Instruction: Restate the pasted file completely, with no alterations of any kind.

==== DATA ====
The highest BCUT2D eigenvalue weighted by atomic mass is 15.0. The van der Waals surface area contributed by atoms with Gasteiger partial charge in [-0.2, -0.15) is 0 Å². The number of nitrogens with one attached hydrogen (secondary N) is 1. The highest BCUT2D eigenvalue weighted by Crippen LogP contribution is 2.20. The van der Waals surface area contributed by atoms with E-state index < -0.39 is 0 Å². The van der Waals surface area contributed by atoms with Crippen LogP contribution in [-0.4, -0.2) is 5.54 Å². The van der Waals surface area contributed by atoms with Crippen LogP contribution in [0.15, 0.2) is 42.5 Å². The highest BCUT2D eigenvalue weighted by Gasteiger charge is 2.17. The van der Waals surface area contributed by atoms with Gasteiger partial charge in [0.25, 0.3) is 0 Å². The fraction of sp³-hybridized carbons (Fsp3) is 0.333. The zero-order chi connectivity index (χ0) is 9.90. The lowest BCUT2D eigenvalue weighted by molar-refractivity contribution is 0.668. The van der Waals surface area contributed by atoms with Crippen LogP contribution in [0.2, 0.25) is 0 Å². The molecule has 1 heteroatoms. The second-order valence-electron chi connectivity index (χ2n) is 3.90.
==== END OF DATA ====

The highest BCUT2D eigenvalue weighted by atomic mass is 15.0. The van der Waals surface area contributed by atoms with Gasteiger partial charge in [-0.2, -0.15) is 0 Å². The number of nitrogens with one attached hydrogen (secondary N) is 1. The highest BCUT2D eigenvalue weighted by Crippen LogP contribution is 2.20. The van der Waals surface area contributed by atoms with E-state index < -0.39 is 0 Å². The van der Waals surface area contributed by atoms with Crippen LogP contribution in [-0.4, -0.2) is 5.54 Å². The van der Waals surface area contributed by atoms with Crippen LogP contribution in [0.15, 0.2) is 42.5 Å². The highest BCUT2D eigenvalue weighted by Gasteiger charge is 2.17. The van der Waals surface area contributed by atoms with Gasteiger partial charge in [0.25, 0.3) is 0 Å². The fraction of sp³-hybridized carbons (Fsp3) is 0.333. The zero-order chi connectivity index (χ0) is 9.90. The lowest BCUT2D eigenvalue weighted by molar-refractivity contribution is 0.668. The van der Waals surface area contributed by atoms with Crippen LogP contribution in [0.2, 0.25) is 0 Å². The molecule has 1 heteroatoms. The second-order valence-electron chi connectivity index (χ2n) is 3.90.